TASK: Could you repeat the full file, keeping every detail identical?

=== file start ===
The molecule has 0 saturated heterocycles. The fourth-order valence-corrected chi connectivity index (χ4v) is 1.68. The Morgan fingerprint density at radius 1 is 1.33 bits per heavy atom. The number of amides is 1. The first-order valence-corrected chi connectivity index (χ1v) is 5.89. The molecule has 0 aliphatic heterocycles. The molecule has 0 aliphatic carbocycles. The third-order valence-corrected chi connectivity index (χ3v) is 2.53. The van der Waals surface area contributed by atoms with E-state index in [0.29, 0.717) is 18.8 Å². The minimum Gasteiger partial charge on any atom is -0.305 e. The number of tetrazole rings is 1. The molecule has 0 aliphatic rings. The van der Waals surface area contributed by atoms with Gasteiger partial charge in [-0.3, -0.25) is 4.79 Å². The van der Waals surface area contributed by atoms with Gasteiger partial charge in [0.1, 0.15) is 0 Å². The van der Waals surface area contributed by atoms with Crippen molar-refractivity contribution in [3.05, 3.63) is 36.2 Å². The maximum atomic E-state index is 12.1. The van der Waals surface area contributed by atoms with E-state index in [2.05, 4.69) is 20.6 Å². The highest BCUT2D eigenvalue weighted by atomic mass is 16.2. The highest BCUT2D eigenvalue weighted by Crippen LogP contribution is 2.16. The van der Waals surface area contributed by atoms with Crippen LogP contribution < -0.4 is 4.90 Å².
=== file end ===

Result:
The molecule has 0 saturated heterocycles. The fourth-order valence-corrected chi connectivity index (χ4v) is 1.68. The Morgan fingerprint density at radius 1 is 1.33 bits per heavy atom. The number of amides is 1. The first-order valence-corrected chi connectivity index (χ1v) is 5.89. The molecule has 0 aliphatic heterocycles. The molecule has 0 aliphatic carbocycles. The third-order valence-corrected chi connectivity index (χ3v) is 2.53. The van der Waals surface area contributed by atoms with E-state index in [0.29, 0.717) is 18.8 Å². The minimum Gasteiger partial charge on any atom is -0.305 e. The number of tetrazole rings is 1. The molecule has 0 aliphatic rings. The van der Waals surface area contributed by atoms with Gasteiger partial charge in [-0.3, -0.25) is 4.79 Å². The van der Waals surface area contributed by atoms with Gasteiger partial charge in [0.1, 0.15) is 0 Å². The van der Waals surface area contributed by atoms with Crippen molar-refractivity contribution in [3.05, 3.63) is 36.2 Å². The maximum atomic E-state index is 12.1. The van der Waals surface area contributed by atoms with E-state index in [2.05, 4.69) is 20.6 Å². The highest BCUT2D eigenvalue weighted by atomic mass is 16.2. The highest BCUT2D eigenvalue weighted by Crippen LogP contribution is 2.16. The van der Waals surface area contributed by atoms with Crippen LogP contribution < -0.4 is 4.90 Å².